We review this week’s new releases, including THE HEAT and ONLY GOD FORGIVES.
THE HEAT (USA/15A/117mins)
Directed by Paul Feig. Starring Sandra Bullock, Melissa McCarthy, Demian Bichir, Marlon Wayans, Michael Rappaport, Jane Curtin, Spoken Reasons.
THE PLOT: Uptight, by-the-book but highly effective FBI Special Agent Sarah Ashurn (Bullock) is sent to Boston to investigate a drug kingpin on the promise of promotion. Only trouble is, jeez, she’s partnered with the highly effective but foul-mouthed, fuck-the-book police officer Shannon Mullins (McCarthy). Crazy, I know.
Much chasing, bonding and forced laughs ensue…
THE VERDICT: There’s something instantly jaded about this chalk-and-extra-cheese buddy-buddy cop movie, and it’s not just the achingly familiar plot outline. Bullock is still on a comeback trail of sorts, desperately clinging on to that freaky late-career double-whammy of The Blind Side and The Proposal, but the smell of desperation is still very much there. As for the likeable McCarthy, well, she’s wearing out her welcome pretty quickly, thanks to her incredible lame movie choices since Bridesmaids made her an unlikely leading lady.
Even with the latter’s director, Paul Feig, behind the camera, The Heat makes you long for a Lethal Weapon reunion. And no one wants that. Except Mel Gibson’s agent, of course.
Review by Paul Byrne
THE SMURFS 2 3D
Directed Raja Gosnell. Starring Hank Azaria, Neil Patrick Harris, Brendan Gleeson, Jayma Mays, Jacob Tremblay, Nancy O’Dell, Jonathan Winters, Katy Perry.
THE PLOT: Celebrating her birthday gives Smurfette (voiced by Perry) an opportunity to recall her troubled beginnings – the far from true-blue little charmer having been created by the hapless evil sorcerer Gargamel (Azaria). Not that Gargamel has given up on unlocking the magic of the Smurfs. If he can kidnap Smurfette, Gargamel is sure that Papa Smurf (Winters) will cough up the magic formula that helps you turn blue.
THE VERDICT: It’s very easy to dismiss franchises such as The Smurfs – not quite interesting enough to be interesting or offensive. Just, well, there. Like Alvin And The Chipmunks. Or Michael Buble.
Aimed almost exclusively at lazy parents as something shiny and blue to look after their kids for an hour and a half, The Smurfs latest outing is no great leap forward from the last. Which means it’s still basically ho-hum instead of hi-ho. And, with the first outing pulling in $563,749,323 at the box-office, this will no doubt make hundreds of millions of dollars. Which, ironically enough, makes me feel kind of blue.
Review by Paul Byrne
MOVIES.IE’S ONE TO WATCH!
PARADISE: HOPE (Austria/France/Germany/IFI/100mins)
Directed by Ulrich Seidl. Starring Melanie Lenz, Verena Lehbauer, Joseph Lorenz, Michael Thomas, Viviane Bartsch.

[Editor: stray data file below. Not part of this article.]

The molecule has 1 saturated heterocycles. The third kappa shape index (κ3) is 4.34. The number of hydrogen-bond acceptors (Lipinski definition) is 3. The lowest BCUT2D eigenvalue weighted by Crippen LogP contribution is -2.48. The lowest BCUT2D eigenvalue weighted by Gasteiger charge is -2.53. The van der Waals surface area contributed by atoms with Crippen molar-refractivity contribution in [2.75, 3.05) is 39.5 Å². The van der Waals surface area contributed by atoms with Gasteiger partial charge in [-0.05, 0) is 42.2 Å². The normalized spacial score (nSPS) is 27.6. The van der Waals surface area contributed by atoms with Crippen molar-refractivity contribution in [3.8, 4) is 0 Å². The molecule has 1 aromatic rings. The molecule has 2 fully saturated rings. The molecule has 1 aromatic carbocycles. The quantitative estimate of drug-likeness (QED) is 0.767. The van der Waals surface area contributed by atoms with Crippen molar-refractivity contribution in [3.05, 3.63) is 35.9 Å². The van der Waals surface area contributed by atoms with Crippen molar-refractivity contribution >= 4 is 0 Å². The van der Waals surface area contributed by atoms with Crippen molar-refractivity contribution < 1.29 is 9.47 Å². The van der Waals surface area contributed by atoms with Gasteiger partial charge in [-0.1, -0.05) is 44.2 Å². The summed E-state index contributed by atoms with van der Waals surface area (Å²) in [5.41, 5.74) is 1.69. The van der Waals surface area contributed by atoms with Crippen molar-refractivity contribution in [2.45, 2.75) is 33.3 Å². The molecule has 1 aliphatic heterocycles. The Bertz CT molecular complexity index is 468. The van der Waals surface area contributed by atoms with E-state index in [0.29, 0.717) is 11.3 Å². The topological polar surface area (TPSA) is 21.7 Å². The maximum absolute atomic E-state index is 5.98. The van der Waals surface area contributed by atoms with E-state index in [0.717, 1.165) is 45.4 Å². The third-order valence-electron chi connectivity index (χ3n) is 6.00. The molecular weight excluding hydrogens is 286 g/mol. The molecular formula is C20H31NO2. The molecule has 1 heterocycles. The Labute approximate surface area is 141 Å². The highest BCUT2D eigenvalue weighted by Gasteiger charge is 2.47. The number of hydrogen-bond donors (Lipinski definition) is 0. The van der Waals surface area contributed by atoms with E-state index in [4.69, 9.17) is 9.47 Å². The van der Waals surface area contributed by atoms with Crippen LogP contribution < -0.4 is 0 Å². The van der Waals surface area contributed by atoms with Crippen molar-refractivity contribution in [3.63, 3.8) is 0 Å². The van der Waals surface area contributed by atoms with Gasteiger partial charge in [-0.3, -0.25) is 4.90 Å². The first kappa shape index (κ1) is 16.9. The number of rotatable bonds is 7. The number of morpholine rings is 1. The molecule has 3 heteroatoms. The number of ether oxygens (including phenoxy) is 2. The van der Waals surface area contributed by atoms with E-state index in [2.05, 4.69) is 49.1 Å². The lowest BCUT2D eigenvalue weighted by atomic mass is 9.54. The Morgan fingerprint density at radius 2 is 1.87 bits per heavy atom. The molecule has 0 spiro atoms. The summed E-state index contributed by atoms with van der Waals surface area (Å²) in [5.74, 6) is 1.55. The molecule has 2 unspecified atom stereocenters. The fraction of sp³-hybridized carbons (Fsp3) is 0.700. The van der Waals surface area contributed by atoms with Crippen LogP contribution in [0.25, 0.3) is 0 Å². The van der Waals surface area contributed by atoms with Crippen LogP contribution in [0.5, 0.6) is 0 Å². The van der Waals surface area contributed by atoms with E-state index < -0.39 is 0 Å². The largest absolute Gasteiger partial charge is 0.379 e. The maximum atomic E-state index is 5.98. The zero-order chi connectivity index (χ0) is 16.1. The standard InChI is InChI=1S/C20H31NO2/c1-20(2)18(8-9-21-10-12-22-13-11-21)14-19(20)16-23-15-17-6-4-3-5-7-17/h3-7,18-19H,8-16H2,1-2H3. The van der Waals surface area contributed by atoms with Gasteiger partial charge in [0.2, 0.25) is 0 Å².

THE PLOT: Teenager Melanie (Lenz) is off to fat camp, where she is soon sharing a room with three other overweight girls. When they’re not busy being put through their repetitive paces by their mullet-haired sports trainer (Thomas), secretly raiding the kitchens or just talking about oral sex or absent fathers, these kids are clearly looking for someone to love them as they are. And none moreso than Melanie, who quickly finds herself playing doctors and patient with the camp doctor, Arzt (Lorenz)…
THE VERDICT: The three colours of Ulrich Seidl’s Paradise trilogy (Hope following the very recent Love and Faith) have all been kind of blue. There’s something strangely soothing and hypnotic at play here, the girls engaged in pointless exercise played out like uninspired Busby Berkeley routines. The sadism inherent in children being uniformly disciplined, the never-ending love that is a teenage crush, the linoleum halls, the plaster on the knee – Seidl builds up a sense of time and place where we bring our own soundtrack (there’s no music here), our own anxieties, hang-ups and sense memories. Think Larry Clark, without the sleaze.
Review by Paul Byrne
THE CONJURING (USA/15A/121mins)
Directed by James Wan. Starring Patrick Wilson, Vera Farmiga, Lili Taylor, Ron Livingston, Shanley Caswell, Joey King, Shannon Kook, Nate Seman.
THE PLOT: It’s 1971, and the Perron family have just moved into a farmhouse in deepest, darkest Rhode Island, where they quickly find there’s an abundance of bumps in the night. Such as a grizzly old woman. And a sad little boy called Rory (Seman). For mum (Taylor), it’s all too much, and so she calls in paranormal investigator couple Ed (Wilson) and Lorraine (Farmiga) – who have been having a little trouble getting over a recent case. Lorraine discovers that a witch who sacrificed her child before committing suicide once lived in the house, and that a later owner also took the life of her son – the forlorn Rory – before taking her own. And that means the Perron kids are in very real danger…